The Federal Election Commission said in a news release: “The Commission is considering the impact of the opinion on its existing regulations, as well as its ongoing enforcement processes, and will be providing guidance to the public as soon as possible regarding what steps will be taken to comply fully with the opinion.”

Others were more outspoken in their opposition to the decision. Sen. Russ Feingold, D-Wis. — who with Arizona Republican Sen. John McCain was a chief sponsor of what became the Bipartisan Campaign Finance Reform Act — said on his Web site: “It is important to note that the decision does not affect McCain-Feingold’s soft money ban, which will continue to prevent corporate contributions to the political parties from corrupting the political process. But this decision was a terrible mistake. Presented with a relatively narrow legal issue, the Supreme Court chose to roll back laws that have limited the role of corporate money in federal elections since Teddy Roosevelt was president. Ignoring important principles of judicial restraint and respect for precedent, the Court has given corporate money a breathtaking new role in federal campaigns.”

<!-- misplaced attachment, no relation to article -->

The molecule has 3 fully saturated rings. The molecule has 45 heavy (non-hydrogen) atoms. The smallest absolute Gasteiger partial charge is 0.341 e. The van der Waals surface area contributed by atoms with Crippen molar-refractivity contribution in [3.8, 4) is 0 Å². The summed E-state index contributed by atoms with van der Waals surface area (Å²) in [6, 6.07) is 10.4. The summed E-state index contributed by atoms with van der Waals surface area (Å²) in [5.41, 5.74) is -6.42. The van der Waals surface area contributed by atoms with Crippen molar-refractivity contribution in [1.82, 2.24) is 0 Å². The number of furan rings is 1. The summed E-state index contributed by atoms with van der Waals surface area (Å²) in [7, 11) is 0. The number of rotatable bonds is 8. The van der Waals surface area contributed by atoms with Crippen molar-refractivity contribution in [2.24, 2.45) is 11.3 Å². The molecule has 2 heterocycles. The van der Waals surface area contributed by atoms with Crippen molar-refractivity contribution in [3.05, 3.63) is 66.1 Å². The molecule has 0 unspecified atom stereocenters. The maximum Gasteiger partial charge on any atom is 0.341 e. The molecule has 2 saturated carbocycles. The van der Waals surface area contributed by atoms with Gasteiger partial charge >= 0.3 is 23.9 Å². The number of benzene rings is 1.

The Brennan Center for Justice stated on its home page that the decision “hands unprecedented power to big business, and may provoke the most drastic shift in American politics in more than a decade.”

Rick Hasen, who runs the popular Election Law blog, told the First Amendment Center Online: “This is transformative, and I expect it is not the last we will hear from the Roberts Court in its project to deregulate campaign financing.”

How much the Court’s decision will change the landscape will remain to be seen. Elections in 2010 should provide the answer. Meanwhile, there is always the possibility that Congress will go back to the drawing board and pass new laws in the campaign-finance area.